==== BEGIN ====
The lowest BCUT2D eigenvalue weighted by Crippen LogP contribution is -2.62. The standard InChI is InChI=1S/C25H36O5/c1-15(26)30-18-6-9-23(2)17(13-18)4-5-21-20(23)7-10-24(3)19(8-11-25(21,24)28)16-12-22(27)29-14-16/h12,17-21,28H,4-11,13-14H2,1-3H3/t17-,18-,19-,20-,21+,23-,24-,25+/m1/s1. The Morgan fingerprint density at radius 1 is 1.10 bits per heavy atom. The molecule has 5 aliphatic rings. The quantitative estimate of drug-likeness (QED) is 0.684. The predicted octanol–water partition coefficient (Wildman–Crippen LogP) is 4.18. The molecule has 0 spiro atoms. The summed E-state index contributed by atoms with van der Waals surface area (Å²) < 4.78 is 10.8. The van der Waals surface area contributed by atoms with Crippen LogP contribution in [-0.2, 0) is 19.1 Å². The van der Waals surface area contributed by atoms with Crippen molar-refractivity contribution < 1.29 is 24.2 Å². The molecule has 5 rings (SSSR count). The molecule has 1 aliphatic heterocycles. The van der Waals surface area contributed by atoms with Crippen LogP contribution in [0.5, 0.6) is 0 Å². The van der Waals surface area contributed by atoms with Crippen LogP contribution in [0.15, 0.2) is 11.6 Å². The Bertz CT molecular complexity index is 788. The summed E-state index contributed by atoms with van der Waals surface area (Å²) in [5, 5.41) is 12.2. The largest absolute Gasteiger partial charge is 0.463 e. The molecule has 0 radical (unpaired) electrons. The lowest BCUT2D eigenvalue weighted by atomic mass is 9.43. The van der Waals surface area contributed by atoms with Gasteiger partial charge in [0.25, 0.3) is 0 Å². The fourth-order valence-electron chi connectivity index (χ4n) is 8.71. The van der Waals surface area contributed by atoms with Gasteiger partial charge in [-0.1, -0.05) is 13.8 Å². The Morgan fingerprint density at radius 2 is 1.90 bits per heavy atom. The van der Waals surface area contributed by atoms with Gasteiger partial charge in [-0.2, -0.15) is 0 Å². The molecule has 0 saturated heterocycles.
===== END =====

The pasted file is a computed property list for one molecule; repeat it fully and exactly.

The lowest BCUT2D eigenvalue weighted by Crippen LogP contribution is -2.62. The standard InChI is InChI=1S/C25H36O5/c1-15(26)30-18-6-9-23(2)17(13-18)4-5-21-20(23)7-10-24(3)19(8-11-25(21,24)28)16-12-22(27)29-14-16/h12,17-21,28H,4-11,13-14H2,1-3H3/t17-,18-,19-,20-,21+,23-,24-,25+/m1/s1. The Morgan fingerprint density at radius 1 is 1.10 bits per heavy atom. The molecule has 5 aliphatic rings. The quantitative estimate of drug-likeness (QED) is 0.684. The predicted octanol–water partition coefficient (Wildman–Crippen LogP) is 4.18. The molecule has 0 spiro atoms. The summed E-state index contributed by atoms with van der Waals surface area (Å²) < 4.78 is 10.8. The van der Waals surface area contributed by atoms with Crippen LogP contribution in [-0.2, 0) is 19.1 Å². The van der Waals surface area contributed by atoms with Crippen molar-refractivity contribution < 1.29 is 24.2 Å². The molecule has 5 rings (SSSR count). The molecule has 1 aliphatic heterocycles. The van der Waals surface area contributed by atoms with Crippen LogP contribution in [0.5, 0.6) is 0 Å². The van der Waals surface area contributed by atoms with Crippen LogP contribution in [0.15, 0.2) is 11.6 Å². The Bertz CT molecular complexity index is 788. The summed E-state index contributed by atoms with van der Waals surface area (Å²) in [5, 5.41) is 12.2. The largest absolute Gasteiger partial charge is 0.463 e. The molecule has 0 radical (unpaired) electrons. The lowest BCUT2D eigenvalue weighted by atomic mass is 9.43. The van der Waals surface area contributed by atoms with Gasteiger partial charge in [0.25, 0.3) is 0 Å². The fourth-order valence-electron chi connectivity index (χ4n) is 8.71. The van der Waals surface area contributed by atoms with Gasteiger partial charge in [-0.1, -0.05) is 13.8 Å². The Morgan fingerprint density at radius 2 is 1.90 bits per heavy atom. The van der Waals surface area contributed by atoms with Gasteiger partial charge in [-0.2, -0.15) is 0 Å². The molecule has 0 saturated heterocycles.